It was then that he decided to adopt the alias “William Bonney”, which led to others calling him “Billy the Kid”. After being on the run for quite some time, joining gangs and escaping jails, he met English ranch owner John C. Tunstall in Lincoln County, New Mexico.
The Kid and Tunstall got along really well. After the Kid got arrested trying to steal cattle from him, Tunstall had decided to hire The Kid and dropped the charges against him. From there, the two developed a strong bond: as reported by Legends of America, it was the first time that Billy the Kid was entrusted by someone for honest work.
But on February 18, 1878, Tunstall was killed in the Lincoln County War. The English rancher had gotten into a territory dispute with Irish tycoons James Dolan and Lawrence Murphy, who were supported by local sheriff William Brady. The Kid was greatly affected by Tunstall’s passing, and immediately started to plan his revenge. He hired other gunslingers, many of whom had been employed by Tunstall, and formed a vigilante group called “The Regulators”.
While the Regulators started as a legal posse, they eventually did away with Sheriff Brady and his deputy George Hindman. This action got Billy indicted for murder, and made the Regulators outlaws, according to American Heritage.
Billy the Kid then made a deal with Lew Wallace, the governor of the New Mexico territory who was seeking to put an end to the violence. He accepted submitting to a show arrest in order to testify against the outlaws responsible for the deaths that started the Lincoln County War, if his charges would be dropped.
Unsure that the governor would keep his side of the bargain, the Kid escaped yet again, and was once again a fugitive. Billy the Kid then spent his time in the Pecos mountains, where he befriended a local bartender by the name of Pat Garrett. Garrett would later become the sheriff of Lincoln County in February 1880, and was warranted by Governor Wallace to arrest the Kid.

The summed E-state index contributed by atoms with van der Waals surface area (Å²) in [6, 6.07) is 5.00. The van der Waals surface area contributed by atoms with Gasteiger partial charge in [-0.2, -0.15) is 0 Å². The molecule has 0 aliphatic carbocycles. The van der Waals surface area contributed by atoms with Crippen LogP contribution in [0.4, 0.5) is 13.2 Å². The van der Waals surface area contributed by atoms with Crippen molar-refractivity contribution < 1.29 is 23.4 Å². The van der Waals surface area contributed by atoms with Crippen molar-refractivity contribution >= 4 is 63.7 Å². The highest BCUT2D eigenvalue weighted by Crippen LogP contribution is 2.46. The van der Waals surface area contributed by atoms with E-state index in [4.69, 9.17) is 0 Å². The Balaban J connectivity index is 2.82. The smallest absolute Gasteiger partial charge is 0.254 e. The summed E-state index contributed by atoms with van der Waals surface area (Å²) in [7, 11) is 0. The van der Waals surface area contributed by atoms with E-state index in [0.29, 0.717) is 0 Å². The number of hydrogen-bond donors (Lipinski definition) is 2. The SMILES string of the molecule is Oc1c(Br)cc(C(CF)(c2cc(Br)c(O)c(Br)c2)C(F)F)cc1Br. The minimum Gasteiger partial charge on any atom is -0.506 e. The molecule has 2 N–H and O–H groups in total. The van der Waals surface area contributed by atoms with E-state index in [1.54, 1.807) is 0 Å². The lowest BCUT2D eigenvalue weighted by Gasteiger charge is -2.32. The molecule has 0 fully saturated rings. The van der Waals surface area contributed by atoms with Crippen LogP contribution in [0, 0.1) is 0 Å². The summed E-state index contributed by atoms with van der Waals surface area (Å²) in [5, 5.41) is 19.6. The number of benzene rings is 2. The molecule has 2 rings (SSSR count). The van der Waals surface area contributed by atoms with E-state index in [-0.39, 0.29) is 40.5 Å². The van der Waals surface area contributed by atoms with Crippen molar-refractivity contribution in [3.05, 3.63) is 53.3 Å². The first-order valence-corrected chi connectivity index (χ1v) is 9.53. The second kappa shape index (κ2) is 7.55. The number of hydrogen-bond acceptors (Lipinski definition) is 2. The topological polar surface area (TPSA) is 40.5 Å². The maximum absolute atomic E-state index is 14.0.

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Garrett would capture Billy the Kid in Stinking Springs on December 23, 1880. The sheriff had to deal with troubles from the crowd when he took the Kid through Santa Fe, where his trial began in April 1881. Sentenced to death for killing Sheriff Brady during the Lincoln County war, the Kid performed another miraculous escape before his execution, which was scheduled for May 13th.
The Kid escaped to Fort Sumner, New Mexico, and did not even try to keep a low profile, according to History.com. Garrett, who was still on his trail, eventually found him in July 1881.
Fate had reserved one last surprise for the Kid: while he was on his way to buy meat from rancher Peter Maxwell, the man was being questioned by Pat Garrett on the Kid’s whereabouts. The legendary gunfight that ensued saw Billy the Kid die at only 21-years-old, mortally wounded in the head. The man who had come from nothing and lived a life with no future would go on to become one of the most well-known legends of the Wild West.